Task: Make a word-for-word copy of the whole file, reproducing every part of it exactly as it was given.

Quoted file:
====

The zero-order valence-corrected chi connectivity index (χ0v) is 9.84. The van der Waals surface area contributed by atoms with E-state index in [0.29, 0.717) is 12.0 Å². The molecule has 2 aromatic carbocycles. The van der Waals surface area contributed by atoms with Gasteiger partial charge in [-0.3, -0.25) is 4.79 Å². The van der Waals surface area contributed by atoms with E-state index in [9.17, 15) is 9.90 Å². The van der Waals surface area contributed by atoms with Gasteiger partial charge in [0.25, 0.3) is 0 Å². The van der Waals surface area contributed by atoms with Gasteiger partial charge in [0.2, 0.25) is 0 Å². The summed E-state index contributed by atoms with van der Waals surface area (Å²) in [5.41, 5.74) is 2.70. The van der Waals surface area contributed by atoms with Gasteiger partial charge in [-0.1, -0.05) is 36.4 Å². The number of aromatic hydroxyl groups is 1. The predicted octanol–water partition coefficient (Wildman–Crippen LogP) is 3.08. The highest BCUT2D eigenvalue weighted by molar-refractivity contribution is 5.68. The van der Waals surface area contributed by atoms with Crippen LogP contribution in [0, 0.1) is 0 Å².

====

The zero-order valence-corrected chi connectivity index (χ0v) is 9.84. The van der Waals surface area contributed by atoms with E-state index in [0.29, 0.717) is 12.0 Å². The molecule has 2 aromatic carbocycles. The van der Waals surface area contributed by atoms with Gasteiger partial charge in [-0.3, -0.25) is 4.79 Å². The van der Waals surface area contributed by atoms with E-state index in [9.17, 15) is 9.90 Å². The van der Waals surface area contributed by atoms with Gasteiger partial charge in [0.25, 0.3) is 0 Å². The van der Waals surface area contributed by atoms with Gasteiger partial charge in [0.2, 0.25) is 0 Å². The summed E-state index contributed by atoms with van der Waals surface area (Å²) in [5.41, 5.74) is 2.70. The van der Waals surface area contributed by atoms with Gasteiger partial charge in [-0.1, -0.05) is 36.4 Å². The number of aromatic hydroxyl groups is 1. The predicted octanol–water partition coefficient (Wildman–Crippen LogP) is 3.08. The highest BCUT2D eigenvalue weighted by molar-refractivity contribution is 5.68. The van der Waals surface area contributed by atoms with Crippen LogP contribution in [0, 0.1) is 0 Å².